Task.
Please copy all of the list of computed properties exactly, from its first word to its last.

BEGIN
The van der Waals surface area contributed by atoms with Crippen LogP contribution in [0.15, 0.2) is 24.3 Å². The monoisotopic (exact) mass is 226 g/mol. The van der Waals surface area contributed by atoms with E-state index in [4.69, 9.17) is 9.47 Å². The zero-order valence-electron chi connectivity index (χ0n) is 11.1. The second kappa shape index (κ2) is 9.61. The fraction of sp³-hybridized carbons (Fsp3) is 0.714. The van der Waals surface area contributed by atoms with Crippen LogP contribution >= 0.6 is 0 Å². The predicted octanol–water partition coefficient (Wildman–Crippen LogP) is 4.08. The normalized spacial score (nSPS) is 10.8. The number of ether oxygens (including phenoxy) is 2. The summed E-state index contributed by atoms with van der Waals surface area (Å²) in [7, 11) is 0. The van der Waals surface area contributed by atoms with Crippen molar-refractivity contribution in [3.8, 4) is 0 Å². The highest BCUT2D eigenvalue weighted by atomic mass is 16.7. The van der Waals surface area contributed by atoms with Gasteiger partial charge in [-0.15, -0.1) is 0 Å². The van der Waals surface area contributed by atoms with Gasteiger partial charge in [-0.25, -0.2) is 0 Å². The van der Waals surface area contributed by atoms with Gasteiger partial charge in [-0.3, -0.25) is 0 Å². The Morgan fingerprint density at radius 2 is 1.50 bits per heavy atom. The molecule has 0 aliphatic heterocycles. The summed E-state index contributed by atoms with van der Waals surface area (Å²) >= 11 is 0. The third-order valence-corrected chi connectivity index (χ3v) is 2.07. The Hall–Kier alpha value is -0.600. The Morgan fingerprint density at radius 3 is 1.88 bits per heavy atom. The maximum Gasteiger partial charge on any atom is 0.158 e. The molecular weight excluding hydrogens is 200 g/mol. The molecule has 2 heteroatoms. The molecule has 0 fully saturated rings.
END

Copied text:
The van der Waals surface area contributed by atoms with Crippen LogP contribution in [0.15, 0.2) is 24.3 Å². The monoisotopic (exact) mass is 226 g/mol. The van der Waals surface area contributed by atoms with E-state index in [4.69, 9.17) is 9.47 Å². The zero-order valence-electron chi connectivity index (χ0n) is 11.1. The second kappa shape index (κ2) is 9.61. The fraction of sp³-hybridized carbons (Fsp3) is 0.714. The van der Waals surface area contributed by atoms with Crippen LogP contribution >= 0.6 is 0 Å². The predicted octanol–water partition coefficient (Wildman–Crippen LogP) is 4.08. The normalized spacial score (nSPS) is 10.8. The number of ether oxygens (including phenoxy) is 2. The summed E-state index contributed by atoms with van der Waals surface area (Å²) in [7, 11) is 0. The van der Waals surface area contributed by atoms with Crippen molar-refractivity contribution in [3.8, 4) is 0 Å². The highest BCUT2D eigenvalue weighted by atomic mass is 16.7. The van der Waals surface area contributed by atoms with Gasteiger partial charge in [-0.15, -0.1) is 0 Å². The van der Waals surface area contributed by atoms with Gasteiger partial charge in [-0.25, -0.2) is 0 Å². The van der Waals surface area contributed by atoms with Gasteiger partial charge in [-0.3, -0.25) is 0 Å². The Morgan fingerprint density at radius 2 is 1.50 bits per heavy atom. The molecule has 0 aliphatic heterocycles. The summed E-state index contributed by atoms with van der Waals surface area (Å²) >= 11 is 0. The third-order valence-corrected chi connectivity index (χ3v) is 2.07. The Hall–Kier alpha value is -0.600. The Morgan fingerprint density at radius 3 is 1.88 bits per heavy atom. The maximum Gasteiger partial charge on any atom is 0.158 e. The molecular weight excluding hydrogens is 200 g/mol. The molecule has 2 heteroatoms. The molecule has 0 fully saturated rings.